A sunny day, at last!

It’s been such a long a dreary start to the year, we’ve been in desperate need of some sunshine. After yesterdays rain, I wasn’t holding out much hope for today. But today really has felt like spring!

Today felt really productive and it was wonderful to spend the whole day at the land. We consolidated brush/branch piles, created a covered shelter for some timber and supplies for upcoming projects and finally got a bench set up in the polytunnel for trays of seedlings.

The area pictured above had been piled with tree trimmings and starting-to-rot wood from raised beds that had been in the previous owners polytunnel (which they dismantled and took with them). We put aside any usable planks of wood and moved the brush to another pile – hopefully the robin and wren that we have seen around here will find the new pile. I plan to create some vegetable beds in this area.

In trying to reclaim the polytunnel space for its intended use, today I insisted on organising a bench to grow seeds. This bench was in the old owners polytunnel and has been sat outside for 2 winters now; the top had rotted through but the main structure seems only slightly worse for wear so we decided to reuse it for now. It may only last a year or two, but it’s free and available so we will make use of it! Some additional wood to strengthen the structure and the sides old veg beds cut up to create a usable surface and voila! This made me happier than some pieces of slightly rotten wood screwed together should! Now I don’t have to balance seed trays on a wheelbarrow, I might be able to get some more seeds sown! Thank you, Ashley!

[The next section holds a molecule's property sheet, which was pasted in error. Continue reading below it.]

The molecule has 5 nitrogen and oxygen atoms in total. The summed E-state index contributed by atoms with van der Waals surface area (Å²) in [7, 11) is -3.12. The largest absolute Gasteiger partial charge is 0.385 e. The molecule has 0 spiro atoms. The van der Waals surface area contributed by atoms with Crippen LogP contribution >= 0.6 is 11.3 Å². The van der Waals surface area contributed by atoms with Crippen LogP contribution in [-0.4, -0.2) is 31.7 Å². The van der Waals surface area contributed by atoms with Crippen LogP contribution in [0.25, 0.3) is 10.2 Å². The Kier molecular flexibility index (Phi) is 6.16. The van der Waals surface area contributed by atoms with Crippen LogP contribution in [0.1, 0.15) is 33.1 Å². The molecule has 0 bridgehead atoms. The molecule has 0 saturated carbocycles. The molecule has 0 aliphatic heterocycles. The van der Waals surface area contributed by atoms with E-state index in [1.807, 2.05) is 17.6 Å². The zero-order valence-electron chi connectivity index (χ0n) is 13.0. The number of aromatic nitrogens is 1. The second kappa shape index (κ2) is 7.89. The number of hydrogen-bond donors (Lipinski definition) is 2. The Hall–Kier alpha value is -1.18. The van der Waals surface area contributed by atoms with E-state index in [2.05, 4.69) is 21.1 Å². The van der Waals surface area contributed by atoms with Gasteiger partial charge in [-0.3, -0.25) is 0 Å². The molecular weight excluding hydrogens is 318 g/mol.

Ashley took down a small sycamore tree that had been partially squashed by another fallen tree and so I made some make-shift deer protection for the fruit trees! We realised that the wire ‘cages’ that we put round the trees when we planted them probably wouldn’t be sufficient if the deer decided that the fresh new growth would make a tasty snack. Until we get the chance to rectify this, I’m hoping that some other branches poking out will deter or distract the deer.

Common Brimstone

Another highlight of the day for me was seeing this butterfly! I disturbed it as I walked through the grass and as it flew away, I was stunned by how vivid, almost neon green/yellow it was. I followed it to take a picture and was even more stunned by the markings that make it look just like a leaf. I’ve identified it as a ‘Common Brimstone’ – although common, I can’t say I’ve ever seen one before! Maybe I wasn’t paying attention until now… My wildlife book suggests that sightings of this butterfly means that winter really is over – about time too!


A wet start to the weekend here in Cornwall (don’t know what else I expected, really!) but we managed a few hours on the land before the rain really set in and Ashley retreated to his ‘workshop’ and I back home to de-mud the dog and get some studying done.